Slamming movement and arms askew as I wondered whose blood- and of how many people- it was that I was struggling through.

Title credit:  A partial line from Dostoyevsky's The Grand Inquisitor from The Brothers Karamazov

Friday, November 15, 2013

I'll Suck My Tongue As a Remembrance of You

My nails are the color of wine-almost-black.  It makes me think of the last bit of wine left in fancy wine glasses sitting on tables and by kitchen sinks after a party.

I've been using a soap that smells like almond croissants and butter. I stay in the shower too long because of it and, when I get out, I crave the type of pastries that melt in your mouth like a silk, edible ribbon.

Tonight has been one of candles, polished wood, ink, and paint.  Violins and pianos have been filling a room with too strong of heat- the type of heat that places dust in your lungs and the deepest thirst in your throat. The door to this room has been a revolving carousel of both unexpected and experienced visitors.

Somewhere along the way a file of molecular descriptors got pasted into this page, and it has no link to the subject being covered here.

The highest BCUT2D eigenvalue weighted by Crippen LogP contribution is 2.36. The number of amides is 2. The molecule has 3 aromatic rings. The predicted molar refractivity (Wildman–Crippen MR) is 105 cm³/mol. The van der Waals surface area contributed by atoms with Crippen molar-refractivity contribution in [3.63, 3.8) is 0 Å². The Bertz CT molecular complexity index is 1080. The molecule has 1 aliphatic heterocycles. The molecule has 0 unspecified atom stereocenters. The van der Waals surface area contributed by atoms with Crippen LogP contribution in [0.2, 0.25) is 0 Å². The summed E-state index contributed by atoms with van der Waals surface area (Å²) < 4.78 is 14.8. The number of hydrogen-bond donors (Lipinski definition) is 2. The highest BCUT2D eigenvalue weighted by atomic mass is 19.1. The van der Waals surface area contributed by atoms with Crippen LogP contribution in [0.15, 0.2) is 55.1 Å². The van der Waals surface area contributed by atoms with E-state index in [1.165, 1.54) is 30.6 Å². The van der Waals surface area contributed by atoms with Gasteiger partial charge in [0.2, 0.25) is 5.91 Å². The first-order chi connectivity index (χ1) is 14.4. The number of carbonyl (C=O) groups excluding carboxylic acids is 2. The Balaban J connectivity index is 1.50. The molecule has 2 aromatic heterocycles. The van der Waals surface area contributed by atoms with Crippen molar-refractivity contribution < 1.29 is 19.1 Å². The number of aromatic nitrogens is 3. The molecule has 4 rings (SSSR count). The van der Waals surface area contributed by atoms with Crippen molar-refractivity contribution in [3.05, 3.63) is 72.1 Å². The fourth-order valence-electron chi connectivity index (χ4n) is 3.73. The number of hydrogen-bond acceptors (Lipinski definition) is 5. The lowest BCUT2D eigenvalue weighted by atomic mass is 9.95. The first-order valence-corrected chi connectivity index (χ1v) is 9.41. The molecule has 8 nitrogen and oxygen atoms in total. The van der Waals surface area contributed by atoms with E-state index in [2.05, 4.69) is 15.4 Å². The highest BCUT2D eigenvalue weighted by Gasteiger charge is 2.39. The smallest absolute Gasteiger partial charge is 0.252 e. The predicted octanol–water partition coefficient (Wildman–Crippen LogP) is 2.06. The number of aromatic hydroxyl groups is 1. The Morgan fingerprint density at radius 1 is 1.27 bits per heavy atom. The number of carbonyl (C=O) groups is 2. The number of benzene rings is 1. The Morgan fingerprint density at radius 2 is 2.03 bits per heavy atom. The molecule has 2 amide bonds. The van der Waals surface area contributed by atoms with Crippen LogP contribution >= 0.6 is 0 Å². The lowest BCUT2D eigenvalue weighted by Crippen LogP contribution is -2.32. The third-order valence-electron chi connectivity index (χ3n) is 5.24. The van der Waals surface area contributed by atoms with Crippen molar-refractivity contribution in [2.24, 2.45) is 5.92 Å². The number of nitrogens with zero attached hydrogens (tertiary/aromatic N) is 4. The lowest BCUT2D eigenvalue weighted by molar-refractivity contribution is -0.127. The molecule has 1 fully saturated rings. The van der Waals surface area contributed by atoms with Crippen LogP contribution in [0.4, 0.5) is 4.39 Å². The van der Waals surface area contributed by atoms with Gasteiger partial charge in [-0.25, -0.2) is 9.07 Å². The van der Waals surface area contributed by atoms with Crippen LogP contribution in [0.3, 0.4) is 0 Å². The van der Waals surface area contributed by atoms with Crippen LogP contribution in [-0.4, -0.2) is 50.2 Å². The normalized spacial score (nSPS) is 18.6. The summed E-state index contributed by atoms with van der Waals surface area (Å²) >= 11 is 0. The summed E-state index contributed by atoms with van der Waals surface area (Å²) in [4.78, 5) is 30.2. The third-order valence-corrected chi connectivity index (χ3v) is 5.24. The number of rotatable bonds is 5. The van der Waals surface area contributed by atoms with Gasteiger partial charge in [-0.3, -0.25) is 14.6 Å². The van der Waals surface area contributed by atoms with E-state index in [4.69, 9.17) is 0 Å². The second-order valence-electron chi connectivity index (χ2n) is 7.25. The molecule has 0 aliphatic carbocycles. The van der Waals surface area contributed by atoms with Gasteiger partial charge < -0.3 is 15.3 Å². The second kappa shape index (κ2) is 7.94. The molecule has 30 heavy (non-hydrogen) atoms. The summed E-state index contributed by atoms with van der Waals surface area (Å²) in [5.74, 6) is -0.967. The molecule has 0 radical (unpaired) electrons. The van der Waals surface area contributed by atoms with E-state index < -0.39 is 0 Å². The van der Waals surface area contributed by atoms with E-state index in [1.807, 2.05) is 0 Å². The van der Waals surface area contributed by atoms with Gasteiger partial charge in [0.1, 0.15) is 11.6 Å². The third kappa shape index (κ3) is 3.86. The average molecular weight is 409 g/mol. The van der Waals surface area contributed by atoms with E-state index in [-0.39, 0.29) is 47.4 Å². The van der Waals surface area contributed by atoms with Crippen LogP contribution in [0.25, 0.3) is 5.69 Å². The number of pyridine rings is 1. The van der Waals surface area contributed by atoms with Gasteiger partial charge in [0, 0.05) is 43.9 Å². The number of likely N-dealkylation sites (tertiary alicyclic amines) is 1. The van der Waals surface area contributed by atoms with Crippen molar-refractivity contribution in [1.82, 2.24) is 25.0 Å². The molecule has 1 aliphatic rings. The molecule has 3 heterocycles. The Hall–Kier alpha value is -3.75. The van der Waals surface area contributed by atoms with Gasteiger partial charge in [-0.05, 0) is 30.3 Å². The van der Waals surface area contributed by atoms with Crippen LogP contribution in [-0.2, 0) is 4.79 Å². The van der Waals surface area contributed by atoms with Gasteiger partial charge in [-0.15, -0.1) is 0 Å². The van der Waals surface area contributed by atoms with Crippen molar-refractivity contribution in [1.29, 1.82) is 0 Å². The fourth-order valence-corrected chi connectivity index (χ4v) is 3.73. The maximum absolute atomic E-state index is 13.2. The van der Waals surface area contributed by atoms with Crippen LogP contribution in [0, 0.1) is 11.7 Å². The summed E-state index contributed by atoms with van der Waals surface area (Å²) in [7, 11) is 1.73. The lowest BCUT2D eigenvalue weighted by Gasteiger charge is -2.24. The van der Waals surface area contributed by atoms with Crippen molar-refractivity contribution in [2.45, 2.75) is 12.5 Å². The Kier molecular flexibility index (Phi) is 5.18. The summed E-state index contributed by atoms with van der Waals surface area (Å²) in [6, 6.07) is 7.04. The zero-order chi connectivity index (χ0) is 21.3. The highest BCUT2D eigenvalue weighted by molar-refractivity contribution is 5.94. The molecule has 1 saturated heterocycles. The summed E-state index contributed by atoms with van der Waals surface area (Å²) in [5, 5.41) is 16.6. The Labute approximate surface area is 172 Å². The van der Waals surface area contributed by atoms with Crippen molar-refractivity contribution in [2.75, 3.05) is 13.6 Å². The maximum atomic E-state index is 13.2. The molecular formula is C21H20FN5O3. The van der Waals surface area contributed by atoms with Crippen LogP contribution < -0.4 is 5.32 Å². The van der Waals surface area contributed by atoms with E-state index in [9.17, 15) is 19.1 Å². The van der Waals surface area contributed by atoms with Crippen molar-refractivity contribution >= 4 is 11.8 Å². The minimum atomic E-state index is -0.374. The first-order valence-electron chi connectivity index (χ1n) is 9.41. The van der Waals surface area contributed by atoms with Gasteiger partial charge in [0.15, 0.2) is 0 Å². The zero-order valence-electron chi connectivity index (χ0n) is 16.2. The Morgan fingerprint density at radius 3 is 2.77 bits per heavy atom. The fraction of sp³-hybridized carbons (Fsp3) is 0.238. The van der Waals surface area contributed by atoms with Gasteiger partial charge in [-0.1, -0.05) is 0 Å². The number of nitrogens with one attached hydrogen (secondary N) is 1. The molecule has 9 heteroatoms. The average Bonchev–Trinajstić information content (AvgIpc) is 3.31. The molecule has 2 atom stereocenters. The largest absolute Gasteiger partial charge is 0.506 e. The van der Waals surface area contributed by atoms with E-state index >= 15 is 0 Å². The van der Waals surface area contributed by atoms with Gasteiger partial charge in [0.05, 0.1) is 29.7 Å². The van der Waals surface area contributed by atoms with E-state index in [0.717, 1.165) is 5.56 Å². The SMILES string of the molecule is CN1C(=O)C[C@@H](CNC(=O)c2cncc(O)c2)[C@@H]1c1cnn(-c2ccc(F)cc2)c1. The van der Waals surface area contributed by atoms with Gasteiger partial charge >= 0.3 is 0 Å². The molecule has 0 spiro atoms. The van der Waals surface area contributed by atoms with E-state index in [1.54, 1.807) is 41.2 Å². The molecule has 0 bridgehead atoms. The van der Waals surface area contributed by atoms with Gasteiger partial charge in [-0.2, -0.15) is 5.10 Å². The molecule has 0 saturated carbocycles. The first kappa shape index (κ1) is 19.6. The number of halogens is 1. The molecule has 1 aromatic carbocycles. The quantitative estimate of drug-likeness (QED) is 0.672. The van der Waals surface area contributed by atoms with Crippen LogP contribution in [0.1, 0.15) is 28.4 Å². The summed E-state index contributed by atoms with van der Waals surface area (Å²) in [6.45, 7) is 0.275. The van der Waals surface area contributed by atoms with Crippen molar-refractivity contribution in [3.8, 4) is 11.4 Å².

The applause that bursts in between the songs on the live album I'm listening to somehow accentuates each person's entrance.

It also cheers the silence that blooms after each exit.



Title credit: Lyric from Possibly Maybe/Bjork
Photo credit: Javi Dardoof of Anatol

Sunday, November 10, 2013

Red Curtained Windows Lead to Suspicions of Witchcraft: The Doldrums of Cliche

I have never been particularly fond of actual roses.  Their scent reminds me of funerals, weddings and particularly bad dates.  That said, there is a deep red ink that I use from time to time when hand writing letters to people that is, indeed, rose-scented.  I have become accustomed to, and have even come to enjoy, ink-stained fingertips that smell faintly of petals.

This may simply be a part of the season of reconsideration has been enveloping me as of late.  I've been reconsidering aspects and entities in my life during the past few months- an experience quite different than regret or even changing one's mind:  Taking a few steps in one direction or another can alter the light cast on that which you are observing, and it is this illumination that I find myself enjoying.



In other news, there will be a revival of Cabaret that will include Alan Cumming as the Emcee in 2014. Needless to say, if you place tickets in my eager little palm, I will go anywhere with you.